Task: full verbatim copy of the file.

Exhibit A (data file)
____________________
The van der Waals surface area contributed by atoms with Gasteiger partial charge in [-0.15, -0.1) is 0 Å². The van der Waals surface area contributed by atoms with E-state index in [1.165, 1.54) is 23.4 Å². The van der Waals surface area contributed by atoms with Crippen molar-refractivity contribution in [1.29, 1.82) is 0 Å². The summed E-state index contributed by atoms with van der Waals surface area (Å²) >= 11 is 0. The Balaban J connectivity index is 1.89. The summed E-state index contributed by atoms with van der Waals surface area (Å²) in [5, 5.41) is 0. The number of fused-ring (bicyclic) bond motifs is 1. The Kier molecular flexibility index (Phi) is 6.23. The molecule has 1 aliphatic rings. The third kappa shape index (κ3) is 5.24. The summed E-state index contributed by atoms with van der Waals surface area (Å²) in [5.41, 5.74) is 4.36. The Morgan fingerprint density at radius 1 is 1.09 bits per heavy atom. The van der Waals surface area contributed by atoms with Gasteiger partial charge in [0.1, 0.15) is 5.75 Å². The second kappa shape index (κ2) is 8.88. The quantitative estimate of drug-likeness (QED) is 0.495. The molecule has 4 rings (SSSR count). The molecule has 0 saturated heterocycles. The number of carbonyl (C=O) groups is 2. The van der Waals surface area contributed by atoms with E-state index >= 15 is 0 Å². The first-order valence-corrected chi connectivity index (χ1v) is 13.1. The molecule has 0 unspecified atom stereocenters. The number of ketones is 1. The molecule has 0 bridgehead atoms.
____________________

The van der Waals surface area contributed by atoms with Gasteiger partial charge in [-0.15, -0.1) is 0 Å². The van der Waals surface area contributed by atoms with E-state index in [1.165, 1.54) is 23.4 Å². The van der Waals surface area contributed by atoms with Crippen molar-refractivity contribution in [1.29, 1.82) is 0 Å². The summed E-state index contributed by atoms with van der Waals surface area (Å²) >= 11 is 0. The Balaban J connectivity index is 1.89. The summed E-state index contributed by atoms with van der Waals surface area (Å²) in [5, 5.41) is 0. The number of fused-ring (bicyclic) bond motifs is 1. The Kier molecular flexibility index (Phi) is 6.23. The molecule has 1 aliphatic rings. The third kappa shape index (κ3) is 5.24. The summed E-state index contributed by atoms with van der Waals surface area (Å²) in [5.41, 5.74) is 4.36. The Morgan fingerprint density at radius 1 is 1.09 bits per heavy atom. The van der Waals surface area contributed by atoms with Gasteiger partial charge in [0.1, 0.15) is 5.75 Å². The second kappa shape index (κ2) is 8.88. The quantitative estimate of drug-likeness (QED) is 0.495. The molecule has 4 rings (SSSR count). The molecule has 0 saturated heterocycles. The number of carbonyl (C=O) groups is 2. The van der Waals surface area contributed by atoms with E-state index >= 15 is 0 Å². The first-order valence-corrected chi connectivity index (χ1v) is 13.1. The molecule has 0 unspecified atom stereocenters. The number of ketones is 1. The molecule has 0 bridgehead atoms.